Impact factor is a measure of the frequency with which the average article in a journal has been cited in a particular year or period.
Journal Citation Reports (JCR) is a web-based widely used research tool that allows users to evaluate and compare journals using citation data drawn from approximately 12,000 scholarly and technical journals and conference proceedings from more than 3,300 publishers in over 60 countries.
The annual JCR impact factor is a ratio between citations and recent citable items published. Thus, the impact factor of a journal is calculated by dividing the number of current year citations to the source items published in that journal during the previous two year.
|Calculation for journal impact factor.|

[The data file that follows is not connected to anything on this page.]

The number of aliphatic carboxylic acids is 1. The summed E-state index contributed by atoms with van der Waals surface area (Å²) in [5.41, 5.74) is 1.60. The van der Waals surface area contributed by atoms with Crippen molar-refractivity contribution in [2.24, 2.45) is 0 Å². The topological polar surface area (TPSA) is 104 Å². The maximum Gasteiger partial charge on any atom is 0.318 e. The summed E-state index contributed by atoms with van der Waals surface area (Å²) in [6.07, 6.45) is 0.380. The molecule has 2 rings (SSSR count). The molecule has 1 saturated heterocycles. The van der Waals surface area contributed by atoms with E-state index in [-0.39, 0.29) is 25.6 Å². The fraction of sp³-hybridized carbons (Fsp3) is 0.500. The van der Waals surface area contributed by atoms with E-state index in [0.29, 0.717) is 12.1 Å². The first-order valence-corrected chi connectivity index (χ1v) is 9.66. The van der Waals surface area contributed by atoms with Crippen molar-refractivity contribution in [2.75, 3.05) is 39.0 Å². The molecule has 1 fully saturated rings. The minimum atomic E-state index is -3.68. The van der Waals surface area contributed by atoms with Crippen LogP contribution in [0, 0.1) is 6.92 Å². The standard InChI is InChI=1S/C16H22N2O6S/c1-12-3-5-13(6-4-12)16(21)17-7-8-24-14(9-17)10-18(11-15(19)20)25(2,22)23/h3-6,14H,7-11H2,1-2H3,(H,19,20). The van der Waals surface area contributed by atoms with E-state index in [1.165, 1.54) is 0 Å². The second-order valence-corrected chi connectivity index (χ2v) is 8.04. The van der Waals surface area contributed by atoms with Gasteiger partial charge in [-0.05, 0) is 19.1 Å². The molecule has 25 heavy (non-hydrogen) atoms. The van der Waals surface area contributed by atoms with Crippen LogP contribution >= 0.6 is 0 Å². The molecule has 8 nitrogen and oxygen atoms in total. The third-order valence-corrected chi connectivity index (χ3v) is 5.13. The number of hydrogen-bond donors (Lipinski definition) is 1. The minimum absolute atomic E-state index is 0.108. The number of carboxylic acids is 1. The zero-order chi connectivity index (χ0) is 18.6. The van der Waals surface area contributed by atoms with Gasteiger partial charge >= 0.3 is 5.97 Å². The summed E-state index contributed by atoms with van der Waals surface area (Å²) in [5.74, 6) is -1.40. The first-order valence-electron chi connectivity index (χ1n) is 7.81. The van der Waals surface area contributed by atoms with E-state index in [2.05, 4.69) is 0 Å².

|A= total cites in 1992|
|B= 1992 cites to articles published in 1990-91 (this is a subset of A)|
|C= number of articles published in 1990-91|
|D= B/C = 1992 impact factor|
The impact factor is useful in clarifying the significance of absolute (or total) citation frequencies. It eliminates some of the bias of such counts which favor large journals over small ones, or frequently issued journals over less frequently issued ones, and of older journals over newer ones. Particularly in the latter case such journals have a larger citable body of literature than smaller or younger journals. All things being equal, the larger the number of previously published articles, the more often a journal will be cited.